The research team also speculated that spicy foods could have a reinforcing effect, in which they boost testosterone, and thus, more testosterone increases a person’s liking of spicy food — they said, however, this effect had only been seen so far in rats. It’s likely that’s not the case, however. The researchers noted that there could have been two other reasons for the findings: the men with higher testosterone could have been attracted to the hot sauce, with its aggressive red color (studies have found links between these) or maybe they just grew up eating spicy food. But all these show is that spicy food doesn’t cause testosterone levels to jump, even if there’s a correlation.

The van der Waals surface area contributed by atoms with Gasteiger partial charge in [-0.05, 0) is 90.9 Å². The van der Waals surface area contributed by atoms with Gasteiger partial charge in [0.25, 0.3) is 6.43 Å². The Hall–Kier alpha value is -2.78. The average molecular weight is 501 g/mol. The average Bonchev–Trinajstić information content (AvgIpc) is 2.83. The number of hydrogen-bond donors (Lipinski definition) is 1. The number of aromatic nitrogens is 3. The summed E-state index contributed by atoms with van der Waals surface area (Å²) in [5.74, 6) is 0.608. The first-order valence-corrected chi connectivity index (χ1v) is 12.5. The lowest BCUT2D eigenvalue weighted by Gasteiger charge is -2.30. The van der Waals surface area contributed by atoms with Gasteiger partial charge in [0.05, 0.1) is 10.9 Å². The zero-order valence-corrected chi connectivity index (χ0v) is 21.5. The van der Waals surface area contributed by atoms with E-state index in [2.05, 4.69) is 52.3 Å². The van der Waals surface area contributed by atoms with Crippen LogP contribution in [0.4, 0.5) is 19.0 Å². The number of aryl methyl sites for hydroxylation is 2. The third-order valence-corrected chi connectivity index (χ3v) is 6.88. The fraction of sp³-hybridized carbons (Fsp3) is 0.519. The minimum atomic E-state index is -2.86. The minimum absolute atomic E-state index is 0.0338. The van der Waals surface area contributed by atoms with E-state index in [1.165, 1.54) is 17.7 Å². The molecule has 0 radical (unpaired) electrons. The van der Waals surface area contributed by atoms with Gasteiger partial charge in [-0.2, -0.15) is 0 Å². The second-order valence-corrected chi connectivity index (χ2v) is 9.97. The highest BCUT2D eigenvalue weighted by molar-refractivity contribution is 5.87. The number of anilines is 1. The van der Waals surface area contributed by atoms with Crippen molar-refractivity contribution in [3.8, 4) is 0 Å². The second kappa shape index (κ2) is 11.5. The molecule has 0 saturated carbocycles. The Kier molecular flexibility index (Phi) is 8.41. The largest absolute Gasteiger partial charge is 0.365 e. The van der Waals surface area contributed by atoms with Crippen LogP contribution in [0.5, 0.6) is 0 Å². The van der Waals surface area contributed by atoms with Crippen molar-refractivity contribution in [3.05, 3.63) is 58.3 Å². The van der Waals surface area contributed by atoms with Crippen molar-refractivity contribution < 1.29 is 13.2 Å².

If testosterone deficiency occurs during foetal development, then masculinisation of the foetus will fail to occur normally and this may give rise to disorders of sex development. If testosterone deficiency occurs during puberty, a boy’s growth may slow and no growth spurt will be seen. The child may also fail to develop full sexual characteristics (hypogonadism) associated with men undergoing puberty, including development of pubic hair, growth of the penis and testes and deepening of the voice. Around the time of puberty, boys with too little testosterone may also have less than normal strength and endurance, and their arms and legs may continue to grow out of proportion with the rest of their body.